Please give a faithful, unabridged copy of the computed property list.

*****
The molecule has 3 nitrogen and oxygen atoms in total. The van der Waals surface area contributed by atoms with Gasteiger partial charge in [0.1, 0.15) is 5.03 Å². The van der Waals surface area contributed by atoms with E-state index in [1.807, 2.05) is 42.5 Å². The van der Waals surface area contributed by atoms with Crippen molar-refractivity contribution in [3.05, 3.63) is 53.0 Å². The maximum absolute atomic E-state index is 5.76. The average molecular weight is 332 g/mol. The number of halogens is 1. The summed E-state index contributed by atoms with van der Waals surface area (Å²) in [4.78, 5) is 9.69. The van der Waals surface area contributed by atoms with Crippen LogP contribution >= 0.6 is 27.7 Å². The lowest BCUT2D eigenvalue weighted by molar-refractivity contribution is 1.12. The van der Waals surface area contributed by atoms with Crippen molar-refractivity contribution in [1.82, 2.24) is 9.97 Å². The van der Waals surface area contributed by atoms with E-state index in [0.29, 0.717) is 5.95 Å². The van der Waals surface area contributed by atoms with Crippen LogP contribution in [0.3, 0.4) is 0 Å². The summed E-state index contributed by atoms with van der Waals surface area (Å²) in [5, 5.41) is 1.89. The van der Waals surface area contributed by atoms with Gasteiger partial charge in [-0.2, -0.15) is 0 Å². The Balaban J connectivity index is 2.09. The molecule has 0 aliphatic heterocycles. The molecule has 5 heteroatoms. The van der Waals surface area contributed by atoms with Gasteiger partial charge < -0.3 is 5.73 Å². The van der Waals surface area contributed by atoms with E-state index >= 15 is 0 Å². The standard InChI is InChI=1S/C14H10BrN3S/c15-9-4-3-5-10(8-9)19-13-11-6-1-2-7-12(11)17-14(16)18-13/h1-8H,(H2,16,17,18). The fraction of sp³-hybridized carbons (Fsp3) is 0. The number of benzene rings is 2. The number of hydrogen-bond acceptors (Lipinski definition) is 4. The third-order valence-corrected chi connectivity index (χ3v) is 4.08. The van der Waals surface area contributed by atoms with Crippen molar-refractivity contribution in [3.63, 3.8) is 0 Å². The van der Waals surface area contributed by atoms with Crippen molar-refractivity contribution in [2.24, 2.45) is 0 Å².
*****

The molecule has 3 nitrogen and oxygen atoms in total. The van der Waals surface area contributed by atoms with Gasteiger partial charge in [0.1, 0.15) is 5.03 Å². The van der Waals surface area contributed by atoms with E-state index in [1.807, 2.05) is 42.5 Å². The van der Waals surface area contributed by atoms with Crippen molar-refractivity contribution in [3.05, 3.63) is 53.0 Å². The maximum absolute atomic E-state index is 5.76. The average molecular weight is 332 g/mol. The number of halogens is 1. The summed E-state index contributed by atoms with van der Waals surface area (Å²) in [4.78, 5) is 9.69. The van der Waals surface area contributed by atoms with Crippen LogP contribution >= 0.6 is 27.7 Å². The lowest BCUT2D eigenvalue weighted by molar-refractivity contribution is 1.12. The van der Waals surface area contributed by atoms with Crippen molar-refractivity contribution in [1.82, 2.24) is 9.97 Å². The van der Waals surface area contributed by atoms with E-state index in [0.29, 0.717) is 5.95 Å². The van der Waals surface area contributed by atoms with Crippen LogP contribution in [0.3, 0.4) is 0 Å². The summed E-state index contributed by atoms with van der Waals surface area (Å²) in [5, 5.41) is 1.89. The van der Waals surface area contributed by atoms with Gasteiger partial charge in [-0.2, -0.15) is 0 Å². The Balaban J connectivity index is 2.09. The molecule has 0 aliphatic heterocycles. The molecule has 5 heteroatoms. The van der Waals surface area contributed by atoms with Gasteiger partial charge < -0.3 is 5.73 Å². The van der Waals surface area contributed by atoms with E-state index >= 15 is 0 Å². The standard InChI is InChI=1S/C14H10BrN3S/c15-9-4-3-5-10(8-9)19-13-11-6-1-2-7-12(11)17-14(16)18-13/h1-8H,(H2,16,17,18). The fraction of sp³-hybridized carbons (Fsp3) is 0. The number of benzene rings is 2. The number of hydrogen-bond acceptors (Lipinski definition) is 4. The third-order valence-corrected chi connectivity index (χ3v) is 4.08. The van der Waals surface area contributed by atoms with Crippen molar-refractivity contribution in [3.63, 3.8) is 0 Å². The van der Waals surface area contributed by atoms with Crippen molar-refractivity contribution in [2.24, 2.45) is 0 Å².